Surtax in health-care law will hit home sales

Hasan Merchant

When the Supreme Court upheld the health-care reform law on federal tax grounds, it restocked a housing issue that had been relatively quiet for the past year: The alleged 3.8 percent “real estate tax” on home sales beginning in 2013 that is buried in the legislation.
A 3.8 percent surtax takes effect Jan. 1 on certain investment income of upper-income individuals – including some of their real estate transactions.
But it’s not a transfer tax and not likely to affect the vast majority of homeowners who sell their primary residences next year.
Single-filing taxpayers with adjusted gross incomes of less than $200,000 or couples filing jointly with incomes of less than $250,000 probably won’t be touched by the surtax, although they could be affected by other changes in the code if Congress fails to extend the Bush tax cuts scheduled to expire at the end of this year.
Those with incomes greater than these thresholds might not be hit with the 3.8 percent tax unless they have certain types of investment income targeted by the law, specifically dividends, interest, net capital gains, and net rental income.
Where things can get a little complicated, however, is when a home is sold for a substantial profit and adjusted gross income for the year exceeds the $200,000 or $250,000 thresholds.
The good news: The surtax does not interfere with the current tax-free exclusion on the first $500,000 (joint filers) or $250,000 (single filers) of gain on the sale of a principal home. But any profits above those limits are subject to federal capital gains taxation and could also be subject to the new 3.8 percent surtax.
It will be more important than ever to pull together documentation on the capital improvements to the property and expenses connected with the house — including settlement or closing costs, such as title insurance and legal fees – that increase your tax “basis” to lower the capital gains.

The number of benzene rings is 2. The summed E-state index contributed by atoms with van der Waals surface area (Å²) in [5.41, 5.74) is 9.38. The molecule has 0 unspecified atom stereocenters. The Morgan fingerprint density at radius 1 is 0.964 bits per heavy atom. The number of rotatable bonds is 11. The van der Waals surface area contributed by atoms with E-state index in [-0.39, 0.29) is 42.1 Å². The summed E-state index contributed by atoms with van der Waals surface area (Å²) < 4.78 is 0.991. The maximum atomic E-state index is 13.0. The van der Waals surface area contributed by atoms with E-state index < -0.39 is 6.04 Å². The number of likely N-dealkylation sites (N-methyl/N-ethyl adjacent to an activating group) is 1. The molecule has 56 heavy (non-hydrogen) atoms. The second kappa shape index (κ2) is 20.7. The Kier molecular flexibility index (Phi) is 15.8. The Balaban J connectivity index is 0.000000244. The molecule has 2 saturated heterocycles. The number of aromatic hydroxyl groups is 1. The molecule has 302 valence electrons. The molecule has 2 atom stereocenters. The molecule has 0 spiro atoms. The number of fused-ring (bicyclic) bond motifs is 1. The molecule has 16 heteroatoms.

Because the health-care law targets capital gains, sellers could find themselves exposed to the 3.8 percent levy next year.
Here’s an example provided by the tax staff at the National Association of Realtors. Say a couple have an adjustable gross income of $325,000 and they sell their home at a $525,000 profit. Assuming they qualify, $500,000 of that gain is wiped off the slate for tax purposes. The $25,000 additional gain qualifies as net investment income under the health-care law, giving the couple a revised adjusted gross income of $350,000.
Because the law imposes the 3.8 percent surtax on the lesser of either the amount the revised adjusted gross income exceeds the $250,000 threshold for joint filers ($100,000 in this case) or the amount of taxable gain ($25,000), the couple end up owing a surtax of $950 ($25,000 times 0.038).

Hasan Merchant

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